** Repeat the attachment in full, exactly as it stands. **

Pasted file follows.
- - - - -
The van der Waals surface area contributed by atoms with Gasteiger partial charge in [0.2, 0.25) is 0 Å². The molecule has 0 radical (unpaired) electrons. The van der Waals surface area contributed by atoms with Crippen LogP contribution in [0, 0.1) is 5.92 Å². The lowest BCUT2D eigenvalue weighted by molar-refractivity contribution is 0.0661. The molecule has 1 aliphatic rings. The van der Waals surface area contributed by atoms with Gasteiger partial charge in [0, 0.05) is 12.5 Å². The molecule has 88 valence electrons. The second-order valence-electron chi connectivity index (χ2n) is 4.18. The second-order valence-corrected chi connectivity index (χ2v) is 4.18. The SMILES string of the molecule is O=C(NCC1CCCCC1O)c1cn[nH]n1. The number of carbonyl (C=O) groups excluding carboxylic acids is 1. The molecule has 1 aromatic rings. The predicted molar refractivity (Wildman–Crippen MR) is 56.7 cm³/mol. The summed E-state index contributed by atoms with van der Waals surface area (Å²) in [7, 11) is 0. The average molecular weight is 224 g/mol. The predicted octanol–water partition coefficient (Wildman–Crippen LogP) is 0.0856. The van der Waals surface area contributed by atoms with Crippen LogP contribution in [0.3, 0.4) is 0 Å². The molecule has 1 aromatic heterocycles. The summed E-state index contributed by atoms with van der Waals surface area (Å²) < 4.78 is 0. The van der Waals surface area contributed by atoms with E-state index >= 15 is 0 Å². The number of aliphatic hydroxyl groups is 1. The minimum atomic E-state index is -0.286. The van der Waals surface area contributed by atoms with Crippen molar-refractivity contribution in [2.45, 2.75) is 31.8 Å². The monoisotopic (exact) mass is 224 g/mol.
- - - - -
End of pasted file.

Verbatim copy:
The van der Waals surface area contributed by atoms with Gasteiger partial charge in [0.2, 0.25) is 0 Å². The molecule has 0 radical (unpaired) electrons. The van der Waals surface area contributed by atoms with Crippen LogP contribution in [0, 0.1) is 5.92 Å². The lowest BCUT2D eigenvalue weighted by molar-refractivity contribution is 0.0661. The molecule has 1 aliphatic rings. The van der Waals surface area contributed by atoms with Gasteiger partial charge in [0, 0.05) is 12.5 Å². The molecule has 88 valence electrons. The second-order valence-electron chi connectivity index (χ2n) is 4.18. The second-order valence-corrected chi connectivity index (χ2v) is 4.18. The SMILES string of the molecule is O=C(NCC1CCCCC1O)c1cn[nH]n1. The number of carbonyl (C=O) groups excluding carboxylic acids is 1. The molecule has 1 aromatic rings. The predicted molar refractivity (Wildman–Crippen MR) is 56.7 cm³/mol. The summed E-state index contributed by atoms with van der Waals surface area (Å²) in [7, 11) is 0. The average molecular weight is 224 g/mol. The predicted octanol–water partition coefficient (Wildman–Crippen LogP) is 0.0856. The van der Waals surface area contributed by atoms with Crippen LogP contribution in [0.3, 0.4) is 0 Å². The molecule has 1 aromatic heterocycles. The summed E-state index contributed by atoms with van der Waals surface area (Å²) < 4.78 is 0. The van der Waals surface area contributed by atoms with E-state index >= 15 is 0 Å². The number of aliphatic hydroxyl groups is 1. The minimum atomic E-state index is -0.286. The van der Waals surface area contributed by atoms with Crippen molar-refractivity contribution in [2.45, 2.75) is 31.8 Å². The monoisotopic (exact) mass is 224 g/mol.